How Long Should You Keep College Details on Your Resume?

College students have a tendency to throw everything plus the kitchen sink into their resume. This makes some sense. After all, when you don’t have that much experience, you want to list as many qualifications as you have.
Old woman graduate
As you gather more experience, though, there comes a time when you’ll have to cut some of that junk from college. The question is: When?
It totally depends on who you are, what else you’ve done, what you’re applying for and how impressive your degree is. The short answer, then, is keep it for as long as your college experience is a value-add.
Think carefully about what each accomplishment is attempting to demonstrate. Generally, after about two – five years post-graduation, items from college will start to look silly. You don’t have to cut everything at once, though. Some items might make sense to keep for a while, though others should be removed immediately. Some examples:
  • Club Membership: This is usually the first thing to go. Joining a club doesn’t show much about your skills or experience.
  • Leadership Positions: Many club leadership positions don’t mean much other than that you were the most active member or relatively well liked. If you were just VP of Marketing for _____ Club, that really doesn’t mean much. Unless you accomplished something impressive and unusual in that role that’s impressive, I don’t really care.
  • Coursework: This is commonly added for programming or other roles where your classes are directly applicable. But remove this once you get your first job at the latest.
  • Awards: It totally depends on the award. If you were valedictorian, this could be OK to keep for even more than 10 years  — as a single bullet in your college section.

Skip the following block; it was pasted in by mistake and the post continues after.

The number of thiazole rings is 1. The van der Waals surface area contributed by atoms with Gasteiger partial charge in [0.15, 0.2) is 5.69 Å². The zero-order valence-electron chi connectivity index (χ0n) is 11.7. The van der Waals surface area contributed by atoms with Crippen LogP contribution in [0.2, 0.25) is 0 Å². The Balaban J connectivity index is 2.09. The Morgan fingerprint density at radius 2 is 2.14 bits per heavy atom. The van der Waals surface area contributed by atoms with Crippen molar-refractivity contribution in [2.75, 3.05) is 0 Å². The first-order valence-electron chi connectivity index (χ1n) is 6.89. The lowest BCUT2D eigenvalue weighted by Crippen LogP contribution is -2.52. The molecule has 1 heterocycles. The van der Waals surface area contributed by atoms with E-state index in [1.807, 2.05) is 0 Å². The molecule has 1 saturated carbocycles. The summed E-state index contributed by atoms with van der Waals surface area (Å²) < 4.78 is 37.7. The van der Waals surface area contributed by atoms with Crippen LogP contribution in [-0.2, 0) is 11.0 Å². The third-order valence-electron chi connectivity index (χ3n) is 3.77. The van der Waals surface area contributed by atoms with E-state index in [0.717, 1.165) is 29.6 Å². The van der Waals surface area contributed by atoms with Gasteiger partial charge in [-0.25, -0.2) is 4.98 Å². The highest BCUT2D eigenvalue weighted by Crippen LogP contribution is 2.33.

These aren’t absolute rules. I hesitate to even call them rules of thumb.
Ultimately, your resume is supposed to highlight your accomplishments. The more impressive your post-graduation work, the more quickly you’ll drop what you did beforehand. If your experience after school is mediocre, then you might continue to include your college information for a while.
Here are some examples of where you might be justified keeping something for an unusually long time:
  • You were the president of your sorority (graduated 15 years ago), and are applying for a position with someone who was a member but graduated several years before you. This can build a connection with the hiring manager.
  • You’re a programmer applying for a non-programming role that values communication skills (something which people might assume you don’t have). An award like this might be valuable, even 10 years later: “Best Teaching Assistant: Voted by students as the best TA out of 500+ teaching assistants, after earning average ratings of 4.9 / 5.0 on communication skills.”
Ultimately, you need to ask yourself:
  • What does this award demonstrate about me? Does it show general success, or highlight particular skills?
  • Are those skills or attributes valued?
  • Are those skills or attributes adequately demonstrated by other items on your resume?
  • By including this item on my resume, what else am I being forced to remove?